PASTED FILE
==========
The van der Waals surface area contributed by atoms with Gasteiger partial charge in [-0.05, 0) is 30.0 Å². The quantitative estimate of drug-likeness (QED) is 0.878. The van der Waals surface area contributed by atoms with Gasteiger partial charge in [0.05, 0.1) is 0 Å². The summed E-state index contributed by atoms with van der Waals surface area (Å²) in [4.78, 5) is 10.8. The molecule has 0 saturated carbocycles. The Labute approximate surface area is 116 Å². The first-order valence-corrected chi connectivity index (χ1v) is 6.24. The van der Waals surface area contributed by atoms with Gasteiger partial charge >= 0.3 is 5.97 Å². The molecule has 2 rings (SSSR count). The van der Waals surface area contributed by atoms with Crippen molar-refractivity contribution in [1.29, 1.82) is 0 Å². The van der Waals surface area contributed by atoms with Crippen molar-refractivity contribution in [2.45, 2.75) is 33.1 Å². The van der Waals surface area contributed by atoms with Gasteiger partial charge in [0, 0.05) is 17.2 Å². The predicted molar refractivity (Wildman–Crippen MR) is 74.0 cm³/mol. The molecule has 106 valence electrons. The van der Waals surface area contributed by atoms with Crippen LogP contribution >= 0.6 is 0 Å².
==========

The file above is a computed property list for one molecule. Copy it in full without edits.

The van der Waals surface area contributed by atoms with Gasteiger partial charge in [-0.05, 0) is 30.0 Å². The quantitative estimate of drug-likeness (QED) is 0.878. The van der Waals surface area contributed by atoms with Gasteiger partial charge in [0.05, 0.1) is 0 Å². The summed E-state index contributed by atoms with van der Waals surface area (Å²) in [4.78, 5) is 10.8. The molecule has 0 saturated carbocycles. The Labute approximate surface area is 116 Å². The first-order valence-corrected chi connectivity index (χ1v) is 6.24. The van der Waals surface area contributed by atoms with Gasteiger partial charge >= 0.3 is 5.97 Å². The molecule has 2 rings (SSSR count). The van der Waals surface area contributed by atoms with Crippen molar-refractivity contribution in [1.29, 1.82) is 0 Å². The van der Waals surface area contributed by atoms with Crippen molar-refractivity contribution in [2.45, 2.75) is 33.1 Å². The van der Waals surface area contributed by atoms with Gasteiger partial charge in [0, 0.05) is 17.2 Å². The predicted molar refractivity (Wildman–Crippen MR) is 74.0 cm³/mol. The molecule has 106 valence electrons. The van der Waals surface area contributed by atoms with Crippen LogP contribution >= 0.6 is 0 Å².